My platform is ESP32-wroom (Devkit v1 board). ESP-IDF 5.0 on Win10.

I've been using PuTTY to monitor the ESP32's serial log and output (the main serial where all the diagnostic info goes, not the optional ones). It worked just fine.

However, today I've noticed that upon closing PuTTY's terminal window (and clicking "ok" when it asks "Are you sure you want to close the session?") the ESP32 comes to a complete halt. The program running on it stops. Power, however, is still on. Using ESP-IDF's VSCode extension "monitor" function does not cause this effect, however.

I've tried flashing the official blink example to see if the problem was in my code. But nope, the LED stops blinking the moment I disconnect the PuTTY terminal session. What may be the reason?

P.S: I'm aware that ESP32 may use RTS/DTR pins of the serial for some internal controls, i.e. every time serial connection is established, ESP32 soft-resets. Is that the case here too? I.e. maybe PuTTY sends some signal over serial that ESP32 interprets as "halt"?

Steps to recreate this: 1.Flash official blink example, connect an LED to a chosen pin.Confirm that the led blinks. 2. Connect to ESP32 with PuTTY (115200baud serial) 3. Close the PuTTY terminal window by clicking on the X then "Ok" 4. LED will stop blinking.


1 Answer 1


Using a terminal program to access a serial port will generally control DTR.

Closing a serial port will bring DTR to inactive level, and opening a serial port will bring DTR to active level.

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    \$\begingroup\$ This is correct. To OP: if your use case requires it, you can desolder the transistor that pulls EN low to ignore the state of the serial connection. \$\endgroup\$
    – TypeIA
    Commented May 15, 2023 at 18:20
  • \$\begingroup\$ @TypeIA Thanks, I see that this is a hardware issue. Since EN button is basically RESET for ESP32, does it mean that once serial is disconnected the EN pin is held down by the port? Also, it is not possible to physically desolder the EN pin control. Is there a way to prevent PuTTY from sending "pull DTR to LOW" command to the USB-to-SERIAL chip on the ESP32 devboard? Or, is there some other terminal emulator/serial monitor software that can disconnect serial without pulling DTS low? \$\endgroup\$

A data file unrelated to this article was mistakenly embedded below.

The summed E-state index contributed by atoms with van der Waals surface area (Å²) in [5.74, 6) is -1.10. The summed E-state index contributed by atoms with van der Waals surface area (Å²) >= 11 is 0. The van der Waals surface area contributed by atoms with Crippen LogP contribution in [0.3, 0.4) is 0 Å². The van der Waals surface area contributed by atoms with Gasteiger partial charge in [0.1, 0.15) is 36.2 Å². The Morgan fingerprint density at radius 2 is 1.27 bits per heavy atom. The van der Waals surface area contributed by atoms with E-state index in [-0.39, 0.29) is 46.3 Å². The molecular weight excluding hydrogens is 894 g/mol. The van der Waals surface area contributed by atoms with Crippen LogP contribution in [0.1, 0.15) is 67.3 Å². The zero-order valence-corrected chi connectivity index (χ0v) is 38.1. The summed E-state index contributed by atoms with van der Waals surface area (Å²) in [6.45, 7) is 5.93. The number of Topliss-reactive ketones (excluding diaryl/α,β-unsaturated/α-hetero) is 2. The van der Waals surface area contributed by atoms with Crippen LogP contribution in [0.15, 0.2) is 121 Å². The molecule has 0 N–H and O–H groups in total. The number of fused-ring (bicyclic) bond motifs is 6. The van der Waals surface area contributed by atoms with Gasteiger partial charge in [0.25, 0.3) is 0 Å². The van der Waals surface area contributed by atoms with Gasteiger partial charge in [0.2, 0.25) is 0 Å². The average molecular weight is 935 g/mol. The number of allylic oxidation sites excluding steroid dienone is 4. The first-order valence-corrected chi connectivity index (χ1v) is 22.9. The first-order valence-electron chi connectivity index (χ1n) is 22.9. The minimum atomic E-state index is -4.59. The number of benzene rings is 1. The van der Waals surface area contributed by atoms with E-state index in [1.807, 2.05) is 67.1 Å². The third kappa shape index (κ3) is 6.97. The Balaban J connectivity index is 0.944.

– Noideas
    Commented May 16, 2023 at 9:31
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    \$\begingroup\$ It's not a hardware issue, it's a feature built on purpose. DTR and RTS handshake pins are used by PC software to put the hardware into firmware upload mode to upload new firmware. I don't know if you can control PuTTY to do that or is it a feature of your OS or serial drivers. Have you checked the settings of PuTTY, OS or drivers? On last resort, don't use PuTTY if it does not work for you. \$\endgroup\$
    – Justme
    Commented May 16, 2023 at 9:44
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    \$\begingroup\$ Don't desolder the EN pin! Desolder the transistor. Refer to the dev board schematics. This is no standard, it's just a trick the designers of the dev board decided to use. If you remove the transistor you'll have to use the tactile switches (buttons) on the board to program it. \$\endgroup\$
    – TypeIA
    Commented May 16, 2023 at 10:23
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    \$\begingroup\$ Q1 in the picture in this question: electronics.stackexchange.com/questions/473443/… or if it's easier removing R21 would also work. \$\endgroup\$
    – TypeIA
    Commented May 16, 2023 at 10:32

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